[VIEWPOINT]Break up the agricultural co-opNot many people will disagree that the National Agricultural Cooperative Federation has to be restructured for the survival of Korea’s agriculture.
And a social consensus was formed 10 years ago that the credit financing and business functions within the federation should be separated. Despite that, the separation is still a pending issue.
In the meantime, the National Agricultural Cooperative Federation Act has been revised with the change of each administration: during the civilian government under Kim Young-sam in 1994, the people’s administration under Kim Dae-jung in 1999 and the participatory government under incumbent Roh Moo-hyun in 2004.
The core of the revisions was the question of whether or not the credit financing function should be separated from the business function.
Whenever the question was raised, the opponents of the separation, including the federation itself, persistently resisted.
When there were few objections to the separation, they tacitly prevented it by raising issues such as the condition, timing and methods of separation.
Article 12 of the supplementary provision of the National Agricultural Cooperative Federation Act stipulates that “in order to separate the two functions” the federation should establish a detailed implementation plan, including a plan for increasing the cooperative’s capital, and make the plan public within a year (by June 30 this year).
However, a complicated hidden trap can be found right here in that clause.
Asking the federation, which opposes the idea, to separate the two functions is no different from leaving a fish under the care of a cat.
The Ministry of Agriculture and Forestry used the excuse that it was for honoring the independence of the federation.
What will it do, then, if the federation says it cannot satisfy the preconditions, such as an increase in capital, after one year?
If the government respects the independence of the federation, as the ministry said, it should not pursue separation of the federation and should also give up the idea of restructuring the country’s agricultural sector.
If the government ignores the federation’s opinion and one-sidedly promotes the separation of the federation, it will be ignoring the independence of the organization.
The situation that we have worried about has unfolded before us. The federation has presented a report that in order to separate it into two entities ― one dealing with economic projects and the other with credit financings ― it needs an additional 7.8 trillion won ($8.3 billion) and that it would take 15 years to provide the necessary funds on its own.
It means that the government should bear the financial burden of separating the credit financing and business functions.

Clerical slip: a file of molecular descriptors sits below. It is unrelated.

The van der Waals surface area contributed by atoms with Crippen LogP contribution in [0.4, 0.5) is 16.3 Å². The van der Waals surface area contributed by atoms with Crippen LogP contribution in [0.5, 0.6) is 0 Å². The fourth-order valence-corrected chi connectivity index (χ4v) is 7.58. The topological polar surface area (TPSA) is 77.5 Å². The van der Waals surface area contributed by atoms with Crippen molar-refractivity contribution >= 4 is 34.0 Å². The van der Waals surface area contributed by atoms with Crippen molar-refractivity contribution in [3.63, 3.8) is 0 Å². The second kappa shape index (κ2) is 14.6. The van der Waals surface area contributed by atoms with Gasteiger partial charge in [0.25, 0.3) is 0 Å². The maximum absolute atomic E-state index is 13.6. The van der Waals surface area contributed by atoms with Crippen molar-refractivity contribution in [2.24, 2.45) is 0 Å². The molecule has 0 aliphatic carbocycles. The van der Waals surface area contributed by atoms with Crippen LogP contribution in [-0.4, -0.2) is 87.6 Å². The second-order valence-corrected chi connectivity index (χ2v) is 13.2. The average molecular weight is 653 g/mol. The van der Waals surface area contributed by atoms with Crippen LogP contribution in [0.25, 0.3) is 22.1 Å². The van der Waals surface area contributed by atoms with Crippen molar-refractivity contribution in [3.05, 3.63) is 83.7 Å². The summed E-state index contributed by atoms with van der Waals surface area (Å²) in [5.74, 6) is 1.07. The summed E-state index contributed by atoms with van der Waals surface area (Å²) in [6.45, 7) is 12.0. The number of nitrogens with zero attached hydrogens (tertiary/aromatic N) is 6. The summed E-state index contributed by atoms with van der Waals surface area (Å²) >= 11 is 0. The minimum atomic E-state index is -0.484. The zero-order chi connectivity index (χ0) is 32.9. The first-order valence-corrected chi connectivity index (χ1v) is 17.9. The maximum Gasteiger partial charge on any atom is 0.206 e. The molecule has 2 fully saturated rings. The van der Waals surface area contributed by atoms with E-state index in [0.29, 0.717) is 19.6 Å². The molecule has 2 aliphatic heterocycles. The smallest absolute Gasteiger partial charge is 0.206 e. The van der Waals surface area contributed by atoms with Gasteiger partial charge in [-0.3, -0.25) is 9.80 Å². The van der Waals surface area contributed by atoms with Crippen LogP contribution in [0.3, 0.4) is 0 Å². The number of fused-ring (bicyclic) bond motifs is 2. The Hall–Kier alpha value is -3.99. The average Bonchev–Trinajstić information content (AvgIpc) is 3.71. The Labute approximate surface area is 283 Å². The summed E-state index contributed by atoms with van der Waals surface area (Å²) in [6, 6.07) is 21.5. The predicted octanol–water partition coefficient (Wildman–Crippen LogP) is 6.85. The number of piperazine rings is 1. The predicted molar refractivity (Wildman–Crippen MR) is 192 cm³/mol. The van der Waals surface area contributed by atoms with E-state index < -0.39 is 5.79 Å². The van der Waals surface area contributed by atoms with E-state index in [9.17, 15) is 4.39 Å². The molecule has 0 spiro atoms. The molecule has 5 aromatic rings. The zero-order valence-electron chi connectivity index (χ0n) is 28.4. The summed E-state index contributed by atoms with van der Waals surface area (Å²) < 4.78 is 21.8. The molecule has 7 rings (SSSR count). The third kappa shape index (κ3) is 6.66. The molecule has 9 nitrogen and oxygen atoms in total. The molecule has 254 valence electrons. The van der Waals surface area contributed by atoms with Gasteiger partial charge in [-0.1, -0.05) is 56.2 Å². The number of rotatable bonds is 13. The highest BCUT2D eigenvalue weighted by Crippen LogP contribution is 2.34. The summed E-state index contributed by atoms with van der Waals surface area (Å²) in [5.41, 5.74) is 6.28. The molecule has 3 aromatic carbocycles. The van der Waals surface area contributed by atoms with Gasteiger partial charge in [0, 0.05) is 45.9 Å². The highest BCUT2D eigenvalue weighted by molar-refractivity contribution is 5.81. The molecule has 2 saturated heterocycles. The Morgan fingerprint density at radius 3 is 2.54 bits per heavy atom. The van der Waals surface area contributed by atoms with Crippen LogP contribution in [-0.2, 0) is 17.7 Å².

Otherwise, the report says, the federation has no intention to separate.
The Agriculture Ministry, which is embarrassed, said the federation’s calculations of the federation could be wrong, and said people should wait until November, when the results of research by the Korea Institute of Finance that the ministry placed on order will be ready.
But the federation’s report itself is not logical. It does not make sense that the capital should be increased up to twofold in order to separate the two functions, although the volume of the business transactions of both functions would not grow to the same degree.
If that is the case, it means that the federation has been managing an insolvent business with half the amount of capital that is needed.
The demand for 4.4 trillion won as additional capital for the settlement of deficits in business functions is a cover-up to conceal the fact that the chronic deficit derives from the structure of the federation, which centers around its credit financing function.
And the claim that it needs 3.4 trillion won of additional capital for the credit function distorts the fact that the fundamental reason for the shortage of capital derives from the structure of credit financing function that center around banking business.
In order to solve the federation’s structural problems, its credit financing should be separated from its business function.
Still, the federation glosses over the fact as if the essence of the problem lies in capital shortage.
The lukewarm attitude of the Agriculture Ministry has played an important role in making this problem even worse.
We have to watch whether the ministry, despite the strong opposition of the federation, can push the separation in the advent of the presidential election next year.
It is necessary to remind everyone of the fact that one of the reasons for the people to turn a cold shoulder to the administration is that it has never succeeded in reforming anything properly, although it has repeatedly made so much noise throughout these years.
* The writer is a professor of economics at Chungnam National University. Translation by the JoongAng Daily staff.
by Park Jin-do